CS is Everywhere: Coding in Your Art/Music/PE Classroom

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"Creating things with your hands, or creating code, creating programs, are just different ways to express creativity."

– Elena Silenok, Founder, Clothia



Having a hard time figuring out how to fit in an Hour of Code this year? Feeling left out of the fun because you are an art, music, or PE teacher. Never fear – coding and computational thinking are everywhere! Here are some ideas for hosting an Hour of Code in your art, music, or PE classroom...or gym!

Art

Rarely do we link art and computer science in the same thought. One is typically associated with boundless creativity while the other seems to bring to mind rigid, logical thought. However, growing fields like graphic design, 3D modeling/simulation, user interface design all require an artistic mind. Even traditional art (think: repetitive strokes) can be created using robots. So who says the Hour of Code doesn't belong in the art classroom? Here are some plugged and unplugged ideas...just don't spill paint on the iPads!

Plugged

  • Pencil Code (grades 3+): An open studio for students to create their own drawings with a simple drag-and-drop coding interface.
  • Khan Academy (ages 10+): A structured Hour of Code lesson that guides students as they create their own drawings.
  • Bitsbox (K-5): A structured Hour of Code lesson where students create their own painting studio app.
  • Code.org (all ages): A way to explore the geometry of art with the Frozen and Artist Hour of Code lessons.

Unplugged

  • CS Unplugged (ages 8+): Students "program" their partner to create specified drawings.
  • CS Unplugged (ages 8+): In this lesson, students learn to represent digital images the way computers process them.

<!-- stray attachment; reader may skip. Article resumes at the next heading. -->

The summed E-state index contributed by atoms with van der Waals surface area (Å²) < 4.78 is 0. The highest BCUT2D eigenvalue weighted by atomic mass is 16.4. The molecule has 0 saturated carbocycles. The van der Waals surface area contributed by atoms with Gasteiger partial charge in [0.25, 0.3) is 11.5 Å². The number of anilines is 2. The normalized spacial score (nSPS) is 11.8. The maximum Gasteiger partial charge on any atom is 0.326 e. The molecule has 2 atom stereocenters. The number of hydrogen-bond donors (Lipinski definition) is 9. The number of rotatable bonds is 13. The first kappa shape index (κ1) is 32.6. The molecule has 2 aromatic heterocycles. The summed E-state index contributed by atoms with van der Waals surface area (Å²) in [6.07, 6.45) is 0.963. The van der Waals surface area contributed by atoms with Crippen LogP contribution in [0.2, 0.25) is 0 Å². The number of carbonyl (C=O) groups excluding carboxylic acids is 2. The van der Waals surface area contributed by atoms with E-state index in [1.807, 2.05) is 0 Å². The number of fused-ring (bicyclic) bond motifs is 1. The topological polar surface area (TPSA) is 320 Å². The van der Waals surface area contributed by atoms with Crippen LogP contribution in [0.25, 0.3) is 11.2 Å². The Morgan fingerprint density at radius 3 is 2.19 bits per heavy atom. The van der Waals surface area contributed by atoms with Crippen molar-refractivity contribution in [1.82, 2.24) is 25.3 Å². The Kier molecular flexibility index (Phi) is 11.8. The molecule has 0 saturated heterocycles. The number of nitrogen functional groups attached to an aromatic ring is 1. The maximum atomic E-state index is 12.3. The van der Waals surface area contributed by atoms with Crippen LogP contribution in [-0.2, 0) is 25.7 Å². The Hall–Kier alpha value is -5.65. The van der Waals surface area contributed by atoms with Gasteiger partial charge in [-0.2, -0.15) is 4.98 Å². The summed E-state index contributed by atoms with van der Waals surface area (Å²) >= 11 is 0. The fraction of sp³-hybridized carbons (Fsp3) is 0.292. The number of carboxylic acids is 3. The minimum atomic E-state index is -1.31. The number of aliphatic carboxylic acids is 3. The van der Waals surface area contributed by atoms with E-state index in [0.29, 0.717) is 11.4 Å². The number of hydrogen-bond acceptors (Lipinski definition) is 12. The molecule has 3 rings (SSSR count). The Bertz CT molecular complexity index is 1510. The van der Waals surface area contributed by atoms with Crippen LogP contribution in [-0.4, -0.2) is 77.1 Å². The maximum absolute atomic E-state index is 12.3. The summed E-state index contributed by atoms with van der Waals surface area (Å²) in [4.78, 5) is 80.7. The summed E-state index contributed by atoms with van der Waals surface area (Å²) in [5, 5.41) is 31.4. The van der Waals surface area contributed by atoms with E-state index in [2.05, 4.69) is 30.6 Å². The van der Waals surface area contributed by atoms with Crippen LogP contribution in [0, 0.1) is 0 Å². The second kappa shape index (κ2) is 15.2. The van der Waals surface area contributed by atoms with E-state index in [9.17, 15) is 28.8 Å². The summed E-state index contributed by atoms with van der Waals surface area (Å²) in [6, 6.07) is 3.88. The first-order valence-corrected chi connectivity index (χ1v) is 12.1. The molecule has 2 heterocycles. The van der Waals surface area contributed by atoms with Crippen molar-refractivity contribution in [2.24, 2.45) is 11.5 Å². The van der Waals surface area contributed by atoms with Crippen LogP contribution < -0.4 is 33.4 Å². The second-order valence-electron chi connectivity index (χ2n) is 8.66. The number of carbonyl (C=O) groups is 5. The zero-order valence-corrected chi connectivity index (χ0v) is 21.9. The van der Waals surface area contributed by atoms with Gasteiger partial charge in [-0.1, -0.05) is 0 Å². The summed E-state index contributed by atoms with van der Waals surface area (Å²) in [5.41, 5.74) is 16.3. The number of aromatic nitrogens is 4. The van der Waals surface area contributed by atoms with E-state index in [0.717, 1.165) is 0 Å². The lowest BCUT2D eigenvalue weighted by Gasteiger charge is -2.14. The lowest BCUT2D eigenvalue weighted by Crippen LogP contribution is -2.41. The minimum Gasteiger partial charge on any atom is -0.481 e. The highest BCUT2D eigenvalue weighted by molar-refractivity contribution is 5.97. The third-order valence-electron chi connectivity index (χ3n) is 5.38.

Music

In many ways, western musical notation mirrors computer code quite well. Musicians read sheet music. Sheet music contains a series of instructions written in a well-defined language establishing things like instrumentation, duration, and pitch. Computer code, again a series of instructions (in this case read by a computer instead of a cellist), can be one of many well-defined computer languages that adhere to rules of notation and syntax, not unlike a Bach chorale.

Music, like a computer, has an underlying linguistic and structural logic which often goes unnoticed. As Duke Ellington famously put it, “if it sounds good, it is good,” suggesting that our ears are naturally tuned to appreciate the elegance and pattern present in well-written music. This shared love of musical patterns even shows up in our top 40 hits, where songs so often follow a basic algorithm of alternating verse and chorus, a bridge section for some variation, and a return to the familiar chorus.

These similarities between music and computing – both linguistic and structural – make music theory, including musical form, a natural instructional tool for computational thinking. Below you'll find both plugged and unplugged ideas for getting your music students involved in the Hour of Code. And here's a fun video of an iPhone orchestra to get your students excited!

Plugged

Unplugged

  • Code a repetitive song on paper. Repetitive children's songs make a great instructional tool for coding.  For example, here's how one teacher coded "The Hokey Pokey."

Want to go beyond the Hour of Code? Google's CS First program has an entire 8-week music + sound coding curriculum.

PE

We've all seen a headline that suggests computers are killing us slowly by making our lives increasingly sedentary. So if you're a PE coach, you're likely trying to get as far away from the Hour of Code as you can. Not so fast! Here are some great unplugged lessons to get your students up and moving...and coding!

  • Create an obstacle course in the gym. Have students write a program for navigating through the course. Then, try it out. Ask students to volunteer to navigate through the course following the program as written. Debug, iterate, and take turns!
  • Throw a dance party. Working in pairs, students code their own dance, program other dancers, and put on a performance!

Computer science is everywhere...even where you least expect it. Join in the Hour-of-Code fun and share your experiences using #HourofCode. But, most importantly, have fun!

computerScienceEdWeek2015

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About Author

Lucy Kosturko

Lucy Kosturko is a curriculum development specialist and research scientist with Curriculum Pathways. She primarily develops and evaluates content for the team's suite of mobile applications. She joined the team in 2013 after earning a PhD in educational psychology from North Carolina State University. During her graduate work, she specialized in self-regulated learning, reading comprehension, and educational technology. Outside of work, she enjoys spending time with her husband and their dogs, Pig and Job.

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